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Eating Your Face Off in Korea

(Header image: Songlim Hanam)

Sometimes, you're just hungry and need to eat.  A lot.

Or, maybe you're a maximizer (rather than a satisficer).  In which case you want to eat as much of the breadth and depth of Korean food as you can, before leaving.

This post is for those times.

Here are two types of dining options that let you gorge on as much of the breadth as possible while in Korea.

Han-jungsik

This can literally be translated into Korean as “Korean Standard Fare”, and is a type of Korean dining featuring set courses typically serving no less than 15-20 different types of foods, from light vegetables to marinated meats, to fiery side dishes.  

http://www.hankookilbo.com/

These multi-course delights are a great way to be exposed to the sheer variety of Korean foods, and make the most of your time here.

While everyone at the table needs to order the same set, the sheer number of dishes – and breadth of hot and cold, sweet and sour, bland and spicy, salty and savory flavors – is sure to delight.  

The epicenter for these traditional Korean cornucopias is Insadong, although you will find more modern twists elsewhere, especially in Gangnam.  Sets usually start at around $30 per person.  

http://www.dullegol.com/

 

Buffets

During the past few years, there’s been an arms race of sorts among major companies entering the buffet game.  

With menu prices in the $10 to $20 range, this is an eminently affordable way to indulge in the wide variety of both traditional Korean and modern/international hybrid fare that Korea offers.  

Enjoy a wide variety of vegetable and meat wraps, tossed noodles, side dishes, bibimbaps, and an array of desserts.  As may be expected, the more inexpensive buffets feature fewer selections for carnivores.  

Like we said, sometimes you're just hungry.

 

계절밥상 (Season's Table)

http://food.chosun.com/

Season's Table, with dozens of locations around the country, offers fresh and seasonal Korean fare – a wide variety of vegetables, meats, seasonings, rice dishes, teas, drinks, and desserts.  While Korean food is the core, there are also often other Asian offerings.

The menu is rotated out every few months, according to the season.  Find locations here.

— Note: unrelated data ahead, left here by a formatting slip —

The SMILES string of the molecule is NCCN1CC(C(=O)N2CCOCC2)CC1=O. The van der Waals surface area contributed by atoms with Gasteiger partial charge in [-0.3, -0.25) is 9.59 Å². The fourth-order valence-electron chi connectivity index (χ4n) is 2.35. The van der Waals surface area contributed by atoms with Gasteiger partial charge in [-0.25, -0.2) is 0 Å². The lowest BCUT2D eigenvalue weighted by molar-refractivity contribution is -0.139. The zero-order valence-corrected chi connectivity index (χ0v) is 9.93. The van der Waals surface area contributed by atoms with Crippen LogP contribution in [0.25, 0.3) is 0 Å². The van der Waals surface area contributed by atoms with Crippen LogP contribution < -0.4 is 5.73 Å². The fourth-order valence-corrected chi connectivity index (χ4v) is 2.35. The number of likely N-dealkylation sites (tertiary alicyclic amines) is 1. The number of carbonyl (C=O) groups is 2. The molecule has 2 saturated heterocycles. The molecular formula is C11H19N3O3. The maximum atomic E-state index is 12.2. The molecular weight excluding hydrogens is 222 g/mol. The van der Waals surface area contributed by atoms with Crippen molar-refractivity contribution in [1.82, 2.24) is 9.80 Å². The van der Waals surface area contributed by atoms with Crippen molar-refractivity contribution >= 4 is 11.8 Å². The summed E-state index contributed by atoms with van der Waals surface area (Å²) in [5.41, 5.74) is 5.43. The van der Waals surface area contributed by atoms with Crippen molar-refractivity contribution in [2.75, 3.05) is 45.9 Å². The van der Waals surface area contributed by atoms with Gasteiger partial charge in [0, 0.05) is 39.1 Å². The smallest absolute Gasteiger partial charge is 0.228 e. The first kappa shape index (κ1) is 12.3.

자연별곡 (Nature Kitchen)

Honestly, we can't really tell the difference between this brand and the former (Season's Table), since both offer fresh Korean food in great variety and abundance, and have dozens of locations around the country.

What we're sure about is that both offer great value, and have amazing food, drinks, and tastes to suit every palate.  Find locations and menu here.


올반 (Olbaan)

Operated by the Shinsegae Group, who seems in no hurry to expand or catch up with the others, there are only 5 of these Olbaan restaurants in the country.  

As is expected of the Shinsegae Group, these buffets are a bit higher-end, and generally have more expensive dishes – like eel, ox-tail soup, seafood, to name some examples – and unlimited beer is standard, rather than an add-on.

Find locations and menu here.


풀입채 (Pulipchae)

http://www.metroseoul.co.kr/news/newsview?newscd=2014112200081#cb

Also with dozens of locations in Korea, Pulipchae's name translates literally into “leaves and grass”, which is not a reference to a book by the American poet Walt Whitman, but rather a reference to the fresh, seasonal leafy greens that serve as the wraps and accoutrements for the rice dishes, meats, pickles, and seasonings that this buffet offers.  

We also find it hard to articulate the differences among Pulipchae and its competitors Season's Table and Nature Kitchen, as they are all around the same price point and offer a great variety of deliciousness.  Although we're sure there are differences; maybe in the decor.

Find locations and menu here.

http://www.etoday.co.kr/news/section/newsview.php?idxno=1155407

Seven Springs

Compared to the other buffets, Seven Springs comes in at a higher price point.  Why?  Because in addition to Korean and Asian fare, this chain goes a step further and offers steaks, salads, pizzas, and sometimes even tacos and southern BBQ.

If you really can't decide on what to eat, or just want to eat everything, this is your choice.

Not as many branches as Nature Kitchen or Season's Table, but still about a dozen locations scattered around Seoul.  Find locations and menu here.


Ashley American Grill & Salad

Contrary to what the name implies, these buffets serve more than just American food.  Similar to Seven Springs, go to Ashleys for Asian fare as well as steaks, pastas, pizzas, and salads.

With dozens of locations around the country, there are several different concepts, from Ashley Classic, to W, to A Lab.  These all have slightly different menus, with price ranges to match.

Find locations and menu here.

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